Addendum: From Judith Mayne, "King Kong" and the Ideology of Spectacle, Quarterly review of film studies, Vol. 1, No. 4, November 1976: 373-387.
And yet the structure of King Kong is a paragon of symmetry. The center of the film, occurring on Skull Island, is enclosed by two sequences occurring in New York, and these two sequences in their turn are enclosed by the references to Beauty and the Beast. In addition, New York and Skull are held up to each other as in a mirror reflection. Our first view of Skull Island, through Denham's map, could easily be is taken for the Island of Manhattan. Just as Kong climbs to the top of his mountain and fights off pterodactyls in defense of Ann Darrow, so, in New York, he climbs to the top of the Empire State Building to ward off airplanes. His destruction in New York is completely prefigured, in shot, in the Skull Island sequences.

* * * * *

BTW, take a look at Bordwell’s post, Chinese boxes, Russian dolls, and Hollywood movies. He presents two films, Passage to Marseille and The Locket, as being structured with story4, withinstory3, within story2, within story1. The innermost story (story4) contains the key the unlocks the mystery of the rest. That makes it the center point.


  1. "Are there any takers?"

    One of the motifs and certainly a number of elements in the film are certainly a part of what I have been doing. They are seriously late sources for me so not yet paid them full attention.

    I could certainly use the film and my knowledge of the long history of the themes and motifs that interest me to test the concept of ring form sometime next year.

    Checking Thierry Kuntzel appears to have written on the subject but its not published described as work on "the scene of repetition."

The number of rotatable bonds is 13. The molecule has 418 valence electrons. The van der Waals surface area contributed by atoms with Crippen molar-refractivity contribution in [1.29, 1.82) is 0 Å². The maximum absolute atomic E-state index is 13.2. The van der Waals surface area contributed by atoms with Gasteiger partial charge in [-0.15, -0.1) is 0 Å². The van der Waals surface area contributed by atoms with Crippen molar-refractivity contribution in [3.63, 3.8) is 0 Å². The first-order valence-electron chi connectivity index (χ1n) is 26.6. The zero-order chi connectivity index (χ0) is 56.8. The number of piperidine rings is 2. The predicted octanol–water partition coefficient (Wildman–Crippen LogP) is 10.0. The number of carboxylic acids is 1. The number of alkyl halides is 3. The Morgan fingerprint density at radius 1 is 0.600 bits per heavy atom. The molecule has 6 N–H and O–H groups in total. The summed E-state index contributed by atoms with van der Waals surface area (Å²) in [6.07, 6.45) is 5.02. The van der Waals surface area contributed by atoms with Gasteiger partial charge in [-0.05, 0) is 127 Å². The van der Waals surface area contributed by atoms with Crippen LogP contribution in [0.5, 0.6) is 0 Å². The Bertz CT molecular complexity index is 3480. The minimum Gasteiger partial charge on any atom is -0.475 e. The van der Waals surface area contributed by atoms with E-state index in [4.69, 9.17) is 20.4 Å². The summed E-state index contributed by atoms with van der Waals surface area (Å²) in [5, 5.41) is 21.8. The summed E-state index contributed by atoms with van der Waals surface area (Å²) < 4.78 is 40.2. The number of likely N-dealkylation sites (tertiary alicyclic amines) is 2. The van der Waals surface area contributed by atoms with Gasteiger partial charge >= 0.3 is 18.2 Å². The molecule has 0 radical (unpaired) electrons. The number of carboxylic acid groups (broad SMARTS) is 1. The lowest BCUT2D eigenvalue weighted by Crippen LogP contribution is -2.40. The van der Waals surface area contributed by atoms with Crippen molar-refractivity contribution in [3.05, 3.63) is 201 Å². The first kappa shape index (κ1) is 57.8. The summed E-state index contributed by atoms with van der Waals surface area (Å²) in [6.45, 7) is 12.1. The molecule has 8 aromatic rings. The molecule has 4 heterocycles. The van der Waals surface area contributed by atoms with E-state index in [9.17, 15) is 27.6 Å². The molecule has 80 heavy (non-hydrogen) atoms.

I found a paper by Judith Mayne that was strongly influenced by Kuntzel's own work on Kong. Deals with a number of familiar themes for me.

    Ring form is not my area but her language, "complete a full circle", mirror image, etc. Certainly looks like it may be on topic for you.


  2. Great find. See the passage I've appended to my post.

  3. One of the first things I wrote on the long term survival of the creature and motifs I track was something along the lines of, 'the successes of this long term show business survivor was simply its ability to look like lots of different things.'

    Seriously interesting post, thanks to both you and David. Beauty and the beast is one of the major aspects yet to explore as I had not got a full way in to the subject other than to note potential. I think that may just have changed.

    1. Well, the movie's been remade twice, plus various sequels and spin-offs. And now I'm wondering about the original Japanese Gojira. It IS a very ritualistic film. And one that's about more than just a big monster from the deep.